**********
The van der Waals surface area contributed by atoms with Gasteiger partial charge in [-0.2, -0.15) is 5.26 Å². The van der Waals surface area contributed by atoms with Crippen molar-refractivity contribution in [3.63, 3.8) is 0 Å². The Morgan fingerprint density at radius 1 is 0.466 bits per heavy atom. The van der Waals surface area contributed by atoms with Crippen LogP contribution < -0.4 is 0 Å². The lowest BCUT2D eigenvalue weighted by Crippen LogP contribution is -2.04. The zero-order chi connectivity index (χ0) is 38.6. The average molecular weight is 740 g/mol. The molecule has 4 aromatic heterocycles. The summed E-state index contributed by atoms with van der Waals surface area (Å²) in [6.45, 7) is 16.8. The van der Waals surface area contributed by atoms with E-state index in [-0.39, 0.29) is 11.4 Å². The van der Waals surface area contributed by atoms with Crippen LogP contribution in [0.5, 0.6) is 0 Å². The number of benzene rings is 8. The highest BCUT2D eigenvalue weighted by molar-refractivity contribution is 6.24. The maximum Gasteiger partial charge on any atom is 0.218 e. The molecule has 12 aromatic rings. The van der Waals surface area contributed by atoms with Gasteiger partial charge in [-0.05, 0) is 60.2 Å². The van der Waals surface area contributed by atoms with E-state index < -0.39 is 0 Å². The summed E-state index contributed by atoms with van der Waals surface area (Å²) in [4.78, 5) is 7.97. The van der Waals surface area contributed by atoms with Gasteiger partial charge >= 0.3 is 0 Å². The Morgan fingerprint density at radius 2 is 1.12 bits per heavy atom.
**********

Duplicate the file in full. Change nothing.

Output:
The van der Waals surface area contributed by atoms with Gasteiger partial charge in [-0.2, -0.15) is 5.26 Å². The van der Waals surface area contributed by atoms with Crippen molar-refractivity contribution in [3.63, 3.8) is 0 Å². The Morgan fingerprint density at radius 1 is 0.466 bits per heavy atom. The van der Waals surface area contributed by atoms with Crippen LogP contribution < -0.4 is 0 Å². The lowest BCUT2D eigenvalue weighted by Crippen LogP contribution is -2.04. The zero-order chi connectivity index (χ0) is 38.6. The average molecular weight is 740 g/mol. The molecule has 4 aromatic heterocycles. The summed E-state index contributed by atoms with van der Waals surface area (Å²) in [6.45, 7) is 16.8. The van der Waals surface area contributed by atoms with E-state index in [-0.39, 0.29) is 11.4 Å². The van der Waals surface area contributed by atoms with Crippen LogP contribution in [0.5, 0.6) is 0 Å². The number of benzene rings is 8. The highest BCUT2D eigenvalue weighted by molar-refractivity contribution is 6.24. The maximum Gasteiger partial charge on any atom is 0.218 e. The molecule has 12 aromatic rings. The van der Waals surface area contributed by atoms with Gasteiger partial charge in [-0.05, 0) is 60.2 Å². The van der Waals surface area contributed by atoms with E-state index < -0.39 is 0 Å². The summed E-state index contributed by atoms with van der Waals surface area (Å²) in [4.78, 5) is 7.97. The van der Waals surface area contributed by atoms with Gasteiger partial charge >= 0.3 is 0 Å². The Morgan fingerprint density at radius 2 is 1.12 bits per heavy atom.